Incongruous DES District Steam Policy
Regarding the new (Aug 13, 2010) guidance document for treatment of District Energy Systems:
Yes, I get that the use of an older and possibly inefficient DES to serve a new building perpetuates the use of a relatively inefficient system, and LEED seeks to encourage the use of better technology, perhaps with an eye to encouraging the owner to gradually phase out an older plant. In an intellectual vacuum, this seems reasonable. But in the real world, the requirements of this new document may have unintended and undesirable results.
Many of these plants absolutely will not be replaced any time soon. I’m on a project at a military base where they are actively upgrading the steam plant. It’s there for the duration, period. And it’s a cogen plant – up to 10 MW.
But, as is not unusual for these systems, the distribution grid is old (WW II era, with a few upgrades since then.) It’s really impossible to make any quantitative estimate of line losses. It’s a big system serving many buildings, some of which are ancient energy hogs. None of that really has any bearing on this project, which is a tiny 13,000 square foot building. It is what it is. And the plant operator has no hard data for steam that gets used on the grid vs. steam vented to atmosphere. In general, they make more steam than they can use while generating power, and this new building’s energy use won’t even be a blip on the radar.
We will use this steam source for our new building; the underground pipe is within 100 feet of our mech room. The steam is effectively free for the owner, and we’re using it for building heat, two large-capacity laundry dryers, a very significant (for the size of the building) domestic hot water demand (large number of showers per day), and a MUA unit for a small industrial area. We are also considering using the outgoing condensate to make the 85-degree water for our radiant slab, effectively creating a “two-pass” arrangement. And, we are considering the use of a 20-ton absorption chiller, which are now available from some Asian manufacturers. Finally, we will use a steam-to-steam heat exchanger to make clean steam for a therapeutic steam room, eliminating the rather significant electrical use which otherwise be incurred.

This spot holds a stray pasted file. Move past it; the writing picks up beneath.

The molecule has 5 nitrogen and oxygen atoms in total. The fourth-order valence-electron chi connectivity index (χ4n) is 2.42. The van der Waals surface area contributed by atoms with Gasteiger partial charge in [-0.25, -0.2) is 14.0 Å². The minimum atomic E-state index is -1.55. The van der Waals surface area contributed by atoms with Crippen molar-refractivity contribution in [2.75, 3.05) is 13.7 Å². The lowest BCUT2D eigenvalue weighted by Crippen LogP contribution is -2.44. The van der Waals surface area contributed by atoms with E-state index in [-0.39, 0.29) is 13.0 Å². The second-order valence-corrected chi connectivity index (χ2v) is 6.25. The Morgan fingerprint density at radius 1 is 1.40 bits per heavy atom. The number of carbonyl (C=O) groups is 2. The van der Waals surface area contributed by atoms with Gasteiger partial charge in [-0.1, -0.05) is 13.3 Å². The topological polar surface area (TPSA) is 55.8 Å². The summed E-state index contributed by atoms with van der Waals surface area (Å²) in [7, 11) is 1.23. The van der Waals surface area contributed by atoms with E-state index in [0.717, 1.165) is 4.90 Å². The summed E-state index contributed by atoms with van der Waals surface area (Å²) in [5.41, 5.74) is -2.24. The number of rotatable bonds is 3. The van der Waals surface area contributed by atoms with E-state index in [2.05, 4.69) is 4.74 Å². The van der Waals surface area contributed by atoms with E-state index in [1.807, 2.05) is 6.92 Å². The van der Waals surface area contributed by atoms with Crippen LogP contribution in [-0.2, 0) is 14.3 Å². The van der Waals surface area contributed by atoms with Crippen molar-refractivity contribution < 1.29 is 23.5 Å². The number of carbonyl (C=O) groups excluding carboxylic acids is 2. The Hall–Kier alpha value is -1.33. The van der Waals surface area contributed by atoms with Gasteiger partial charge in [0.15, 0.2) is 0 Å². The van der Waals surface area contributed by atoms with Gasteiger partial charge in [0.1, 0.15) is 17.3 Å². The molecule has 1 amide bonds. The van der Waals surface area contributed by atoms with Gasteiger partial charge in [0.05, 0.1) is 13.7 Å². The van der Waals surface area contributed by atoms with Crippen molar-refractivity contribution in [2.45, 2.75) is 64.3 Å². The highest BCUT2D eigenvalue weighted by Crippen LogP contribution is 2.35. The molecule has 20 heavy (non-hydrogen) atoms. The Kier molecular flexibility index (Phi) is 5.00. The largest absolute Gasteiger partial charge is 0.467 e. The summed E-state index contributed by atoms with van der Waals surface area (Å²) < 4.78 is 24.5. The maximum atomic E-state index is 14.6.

To summarize, we’re using free steam year-round that would otherwise be wasted to serve all these energy requirements, including innovative applications to capture additional energy from the steam and use of new chiller technology, all of which would otherwise be served by natural gas boilers and an electric chiller.
With no hard data to use for an “Option 2” simulation (and even if we had it, it might reveal that the big-picture efficiency of the steam plant is not that great), we’ll have to use “Option 1” to model a stand-alone building. The building envelope and lighting would probably give us 12-15 credits for energy efficiency, even ignoring the HVAC and domestic water systems. But under Option 1, we’ll be capped at 6 points.
Not surprisingly, this will probably make the difference between silver and gold. The owner is not set on gold, and we'll use the steam. It’s the right decision, and as a taxpayer and engineer, it’s my opinion that any other decision would be ridiculous.
It appears that we’ll still be well into the credit range for silver. Given that all the energy is effectively free, the owner could reasonably decide to delete energy-efficiency measures from the project back to providing only the minimum for silver, and spend that funding on aesthetic and functional items which will benefit the end-user. If I were the end-user, I’d probably demand it, frankly.
Do we see the issue here? We could get way more points, and a LEED gold building, using a boiler-chiller system. It would cost the owner $8-10,000 a year for gas, and use gas and electricity that will not be consumed using the excess steam. The electricity would be from the cogen, but it’s at the end of a 30% efficient generation process instead of using the waste steam for the chiller and steam room. And all this would happen for the life of the building, year after year.
So should we use the steam, which would otherwise be wasted, and then delete energy efficiency features from the design to maximize the building content for the end user, achieving a silver rating by the skin of our teeth? Or, should we make the insane decision to provide a boiler-chiller, at an added construction cost in the 6-digits by the way (there were other energy-efficiency measures integrated into the design up to the point that we decided to go with steam), providing a building that has reduced content and aesthetics, and will use gas and power for the life of the building, with the owner spending thousands of dollars a year to buy said gas, and then hang a LEED gold plaque in the lobby?
Not surprisingly, we’ll be going with the former, at the cost of LEED gold. Is it the intent of the USGBC to create an incentive to make what is clearly the wrong decision in cases such as this?